Clause 7 provides that the general rule for determining the applicable law for the purposes of private international law is the law of the jurisdiction in which the events constituting the tort in question occur. Where elements for those events occur in different jurisdictions, the general rule is taken as being—

  • for a cause of action in respect of damage to property, the law of the jurisdiction where the property was when it was damaged; and

  • in any other case, the law of the jurisdiction in which the most significant element or elements of those events occurred.

Clause 8 provides for situations where the general rule is displaced.

Clause 9 states the transitional provisions and savings of the Bill.

David Bennett

Private International Law (Choice of Law in Tort) Bill

Member’s Bill

181—1

The Parliament of New Zealand enacts as follows:

1 Title

This Act is the Private International Law (Choice of Law in Tort) Act 2016.

2 Commencement

This Act comes into force on the day after the date on which it receives the Royal assent.

3 Purpose

The purpose of this Act is to establish rules for choosing the law to be used for determining issues relating to tort (the applicable law).

4 Act binds the Crown

This Act binds the Crown.

5 General principles

(1)

For the purposes of private international law, the characterisation of issues arising in a claim as issues relating to tort is a matter for the courts.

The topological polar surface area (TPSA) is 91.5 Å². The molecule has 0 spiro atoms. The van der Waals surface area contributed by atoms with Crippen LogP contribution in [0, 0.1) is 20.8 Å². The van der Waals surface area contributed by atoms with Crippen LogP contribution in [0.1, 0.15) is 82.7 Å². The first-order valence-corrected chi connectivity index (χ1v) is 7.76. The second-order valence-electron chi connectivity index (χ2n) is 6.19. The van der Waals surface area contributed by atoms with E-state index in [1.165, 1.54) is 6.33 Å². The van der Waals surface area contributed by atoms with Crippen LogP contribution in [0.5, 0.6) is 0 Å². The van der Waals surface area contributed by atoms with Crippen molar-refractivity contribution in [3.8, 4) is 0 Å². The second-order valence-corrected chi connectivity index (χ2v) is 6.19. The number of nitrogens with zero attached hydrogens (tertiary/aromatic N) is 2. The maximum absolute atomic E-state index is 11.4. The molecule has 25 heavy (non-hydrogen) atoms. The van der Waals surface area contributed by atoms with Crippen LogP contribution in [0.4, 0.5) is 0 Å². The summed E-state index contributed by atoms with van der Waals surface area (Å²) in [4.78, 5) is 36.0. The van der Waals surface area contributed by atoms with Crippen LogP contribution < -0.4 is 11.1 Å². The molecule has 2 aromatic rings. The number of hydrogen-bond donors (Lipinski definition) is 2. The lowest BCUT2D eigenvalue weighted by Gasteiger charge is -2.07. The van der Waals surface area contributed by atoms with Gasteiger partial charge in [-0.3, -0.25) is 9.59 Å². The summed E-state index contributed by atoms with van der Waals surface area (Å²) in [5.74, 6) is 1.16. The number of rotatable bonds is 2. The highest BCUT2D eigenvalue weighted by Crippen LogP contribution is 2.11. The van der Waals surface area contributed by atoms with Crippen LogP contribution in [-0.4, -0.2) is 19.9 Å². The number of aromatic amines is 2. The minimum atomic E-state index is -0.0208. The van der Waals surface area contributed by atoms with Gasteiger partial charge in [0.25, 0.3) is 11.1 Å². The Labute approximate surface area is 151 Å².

(2)

The applicable law is to be used for determining the issues arising in a claim, including the question of whether an actionable tort has occurred.

(3)

The applicable law to be used for determining the issues arising in a claim excludes any choice of law rules forming part of the law of the jurisdiction or jurisdictions concerned.

6 Abolition of certain common law rules

The rules of the common law, insofar as they—

(a)

require actionability under both New Zealand law and the law of another jurisdiction, for the purpose of determining whether a tort is actionable; or

(b)

allow (as an exception from the rules falling within paragraph (a)) for the law of a single jurisdiction to be applied for the purposes of determining the issues, or any of the issues, arising in the case in question—

are hereby abolished so far as they apply to any claim in tort.

7 General rule

(1)

The general rule is that the applicable law is the law of the jurisdiction in which the events constituting the tort in question occur.

(2)